Mission Unaccomplished

by Ike Pigott |

If I had a nickel for every seminar, webinar, conference, tweetup, SMC meeting or event that focused on Earning Buy-in For Social Media In Your Organization, I’d be able to retire from my humble profession, and spend my days of lavish retirement mining the pixel caves for Social Media Explorer on a full-time basis.

Until Jason throws me out.

I’ve played a role in helping earn adoption of social media through a couple of very traditional corporate cultures now, and I am quite qualified to tell you it is hard work. It’s a triumph of patience, navigation, skill and more patience. There’s an exhilaration that comes with winning over a key executive, and getting them to see the value in using new technologies to solve old problems.

The last thing you want to do, however, is raise that “Mission Accomplished” banner, because bosses have a way of leaving.

Changes Aren’t Permanent …

Mission Accomplished

… but Change is.

Remember all that hard work you spent in convincing your departmental VP that Social was not a huge waste of time, but a way to reach people outside of other channels?

Remember those casual discussions with your supervisor, where you were able to make the case in a slow and convincing manner?

I hope you remember what you said, because the clock will be ticking when the org chart above you goes through natural gymnastics and churn.

Don’t Panic

While some of the Social Media Kumbaya Society pines for the day that “Social” changes the way business is done, and how new attitudes will permeate our every pore, we’re not there yet. So recognize reality for what it is, and follow these steps.

  1. Don’t Panic. Yes, that was also a subhead, but it bears repeating. Acting like it’s the end of the universe will make you look a little crazy. You don’t want your new boss’s initial impressions to be of a jittery lunatic.
  2. Measured Patience. Remember the patience you exhibited with the old boss? It was easy, because you were breaking in something new, and there was no set timetable. But in this case, you already have some activities underway, some campaigns to launch, and some new things to try. You can’t wait nine months for the new guy to have his epiphany, when you need his buy-in next month. So be strategic. Figure out what they need to know first, and make it a point to bring them along. But do it in a measured way.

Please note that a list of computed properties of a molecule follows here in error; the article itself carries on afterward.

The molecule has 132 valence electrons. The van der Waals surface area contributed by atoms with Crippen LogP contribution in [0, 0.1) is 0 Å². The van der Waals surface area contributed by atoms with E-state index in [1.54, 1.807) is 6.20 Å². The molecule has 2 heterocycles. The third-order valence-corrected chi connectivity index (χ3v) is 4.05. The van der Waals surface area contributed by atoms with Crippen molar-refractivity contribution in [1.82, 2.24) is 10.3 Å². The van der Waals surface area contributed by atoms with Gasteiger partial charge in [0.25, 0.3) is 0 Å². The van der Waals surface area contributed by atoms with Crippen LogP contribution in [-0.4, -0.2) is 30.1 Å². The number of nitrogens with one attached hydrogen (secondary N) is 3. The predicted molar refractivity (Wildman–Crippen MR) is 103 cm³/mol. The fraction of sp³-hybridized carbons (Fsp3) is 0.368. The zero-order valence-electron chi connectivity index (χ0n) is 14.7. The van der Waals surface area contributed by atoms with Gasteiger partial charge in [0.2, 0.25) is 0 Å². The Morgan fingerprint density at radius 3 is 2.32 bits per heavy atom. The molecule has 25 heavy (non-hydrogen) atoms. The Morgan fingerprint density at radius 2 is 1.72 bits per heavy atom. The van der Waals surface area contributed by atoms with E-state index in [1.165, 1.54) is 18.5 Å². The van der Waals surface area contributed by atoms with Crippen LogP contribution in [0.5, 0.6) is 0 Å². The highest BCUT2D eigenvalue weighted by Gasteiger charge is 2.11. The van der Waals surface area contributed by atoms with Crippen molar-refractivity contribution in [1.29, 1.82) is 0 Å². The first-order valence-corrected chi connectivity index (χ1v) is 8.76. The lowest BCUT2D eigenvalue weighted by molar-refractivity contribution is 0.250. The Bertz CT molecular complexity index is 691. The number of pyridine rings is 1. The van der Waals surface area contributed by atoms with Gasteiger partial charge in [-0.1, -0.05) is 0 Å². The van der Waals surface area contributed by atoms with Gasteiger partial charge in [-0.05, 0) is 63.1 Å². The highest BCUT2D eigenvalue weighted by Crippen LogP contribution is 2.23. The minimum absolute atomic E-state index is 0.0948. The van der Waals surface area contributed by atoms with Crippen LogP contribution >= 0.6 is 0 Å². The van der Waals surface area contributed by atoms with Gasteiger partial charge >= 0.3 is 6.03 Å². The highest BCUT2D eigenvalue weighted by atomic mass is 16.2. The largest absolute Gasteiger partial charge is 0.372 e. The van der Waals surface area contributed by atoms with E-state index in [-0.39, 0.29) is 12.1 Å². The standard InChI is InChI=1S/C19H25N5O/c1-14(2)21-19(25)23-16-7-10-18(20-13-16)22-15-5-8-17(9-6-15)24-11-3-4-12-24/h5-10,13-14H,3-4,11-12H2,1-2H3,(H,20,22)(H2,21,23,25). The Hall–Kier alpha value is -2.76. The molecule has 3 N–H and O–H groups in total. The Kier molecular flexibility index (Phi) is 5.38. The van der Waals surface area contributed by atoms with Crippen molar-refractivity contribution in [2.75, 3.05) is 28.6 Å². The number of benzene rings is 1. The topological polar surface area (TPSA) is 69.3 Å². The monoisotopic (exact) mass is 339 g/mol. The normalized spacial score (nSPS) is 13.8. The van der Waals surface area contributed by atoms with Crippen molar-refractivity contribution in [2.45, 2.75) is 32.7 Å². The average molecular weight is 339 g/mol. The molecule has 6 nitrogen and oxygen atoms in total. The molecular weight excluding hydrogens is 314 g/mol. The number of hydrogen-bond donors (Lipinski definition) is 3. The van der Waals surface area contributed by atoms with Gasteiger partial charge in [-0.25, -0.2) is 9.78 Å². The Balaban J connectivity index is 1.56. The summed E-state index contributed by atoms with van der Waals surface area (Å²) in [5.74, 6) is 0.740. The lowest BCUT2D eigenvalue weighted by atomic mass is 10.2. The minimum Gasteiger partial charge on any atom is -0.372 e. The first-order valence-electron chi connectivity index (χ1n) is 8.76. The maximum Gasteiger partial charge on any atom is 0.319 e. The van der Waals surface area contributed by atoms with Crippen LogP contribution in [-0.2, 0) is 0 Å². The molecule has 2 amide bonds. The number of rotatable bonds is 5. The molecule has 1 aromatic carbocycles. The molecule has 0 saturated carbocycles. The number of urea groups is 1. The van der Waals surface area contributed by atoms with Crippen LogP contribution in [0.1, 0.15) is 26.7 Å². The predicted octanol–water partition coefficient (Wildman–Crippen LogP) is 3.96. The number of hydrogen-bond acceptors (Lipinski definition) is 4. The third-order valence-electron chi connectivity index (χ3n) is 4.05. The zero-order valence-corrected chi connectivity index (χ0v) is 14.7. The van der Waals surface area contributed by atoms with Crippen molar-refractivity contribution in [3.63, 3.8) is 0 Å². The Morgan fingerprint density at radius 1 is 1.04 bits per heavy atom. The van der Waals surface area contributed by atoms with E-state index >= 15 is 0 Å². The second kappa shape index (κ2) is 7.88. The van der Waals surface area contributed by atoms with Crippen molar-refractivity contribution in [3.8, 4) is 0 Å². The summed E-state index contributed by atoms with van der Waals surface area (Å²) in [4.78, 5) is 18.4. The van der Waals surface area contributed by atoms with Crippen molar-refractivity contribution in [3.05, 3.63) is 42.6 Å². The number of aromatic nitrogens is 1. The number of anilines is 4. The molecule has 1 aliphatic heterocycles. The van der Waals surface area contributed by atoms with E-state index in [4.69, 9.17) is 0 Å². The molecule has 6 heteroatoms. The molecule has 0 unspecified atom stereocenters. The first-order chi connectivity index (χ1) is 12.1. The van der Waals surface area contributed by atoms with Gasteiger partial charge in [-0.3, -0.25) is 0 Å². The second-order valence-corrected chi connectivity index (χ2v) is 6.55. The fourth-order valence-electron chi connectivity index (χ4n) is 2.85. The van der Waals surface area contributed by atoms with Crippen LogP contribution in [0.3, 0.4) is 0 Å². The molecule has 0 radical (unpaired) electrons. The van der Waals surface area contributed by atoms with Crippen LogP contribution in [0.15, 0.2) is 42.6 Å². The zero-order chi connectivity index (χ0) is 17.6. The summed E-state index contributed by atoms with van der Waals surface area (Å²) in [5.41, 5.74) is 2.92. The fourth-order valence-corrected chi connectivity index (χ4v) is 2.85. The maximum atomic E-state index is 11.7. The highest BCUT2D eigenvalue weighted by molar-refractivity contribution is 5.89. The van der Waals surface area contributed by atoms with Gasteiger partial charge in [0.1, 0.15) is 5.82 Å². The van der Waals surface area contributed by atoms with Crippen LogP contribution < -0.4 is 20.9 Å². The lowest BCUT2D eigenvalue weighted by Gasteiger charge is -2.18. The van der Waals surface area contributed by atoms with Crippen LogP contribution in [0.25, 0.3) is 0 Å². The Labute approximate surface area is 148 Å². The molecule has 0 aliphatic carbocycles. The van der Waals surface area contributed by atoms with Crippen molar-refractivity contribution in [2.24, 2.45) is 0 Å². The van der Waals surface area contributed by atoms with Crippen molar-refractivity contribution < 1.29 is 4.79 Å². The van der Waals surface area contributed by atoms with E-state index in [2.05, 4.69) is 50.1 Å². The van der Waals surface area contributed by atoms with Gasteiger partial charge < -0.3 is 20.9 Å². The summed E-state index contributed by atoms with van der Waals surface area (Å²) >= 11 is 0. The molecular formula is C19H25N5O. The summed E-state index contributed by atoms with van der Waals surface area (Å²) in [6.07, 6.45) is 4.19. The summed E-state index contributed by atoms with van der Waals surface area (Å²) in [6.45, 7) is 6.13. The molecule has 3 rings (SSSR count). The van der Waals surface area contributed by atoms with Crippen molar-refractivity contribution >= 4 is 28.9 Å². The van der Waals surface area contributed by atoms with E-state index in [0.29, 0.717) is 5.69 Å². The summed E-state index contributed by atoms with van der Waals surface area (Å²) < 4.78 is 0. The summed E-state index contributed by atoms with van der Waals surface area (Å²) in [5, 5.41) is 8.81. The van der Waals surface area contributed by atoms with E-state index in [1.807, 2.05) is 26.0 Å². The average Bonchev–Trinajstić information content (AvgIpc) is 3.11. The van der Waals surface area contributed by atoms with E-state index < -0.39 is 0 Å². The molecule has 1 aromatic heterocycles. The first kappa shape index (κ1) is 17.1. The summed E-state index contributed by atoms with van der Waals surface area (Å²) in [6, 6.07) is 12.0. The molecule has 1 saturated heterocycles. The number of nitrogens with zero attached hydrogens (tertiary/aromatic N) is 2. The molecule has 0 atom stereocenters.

3. Walk Backwards. Start at the end (your strategic goal), and introduce your boss to the rationale behind what you’re up to. It’s far easier to get someone on board with something unfamiliar when you show them where they are going first. Don’t draw the roadmap starting from the tools and tactics – your chronology and workflow isn’t important yet. “You know how we’ve been trying to get better recognition numbers from this demographic, right? Well, we’ve needed a better way to measure _______, and I’d like to explore a tool that does …” You don’t have to preface it with the word “Social.”
  4. Don’t Hose Your Boss. Hitting your supervisor in the mouth with a firehose of information will leave a bad taste. While it could lead to a wide range of impressions, they are all harmful to your reputation and future effectiveness. Don’t worry about trying to impress them with the depth of your knowledge. When the time comes and they see the value, they will value your opinions, input and guidance. What you’re trying to convey is two-fold: these tools are indeed effective and important to our organizational mission, and you will get all this one day. A barrage of jargon from your part will do nothing but reinforce the idea that Social Media is silly, alchemy, or both.

One day, the tools we call Social Media will be like the fax machine … we’ll wonder why anyone fretted about them, and wonder how business got done without them. But until that time, just expect to ride the ups and downs of organizational adoption.

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About the Author

Ike Pigott

In his previous life, Ike Pigott was an Emmy-winning TV reporter, who turned his insider's knowledge of the news cycle into a crisis communications consultancy. At the American Red Cross, serving as Communication and Government Relations Director for five southeastern states, Ike pioneered the use of social media in disaster. Now -- by day -- he is a communications strategist for Alabama Power and a Social Media Apologist; by night, he lurks at Occam's RazR, where he writes about the overlaps and absurdities in communications, technology, journalism and society. Find out how you can connect with Ike or follow him on Twitter at @ikepigott. He also recently won the coveted "Social Media Explorer contributing writer with the longest Bio" award.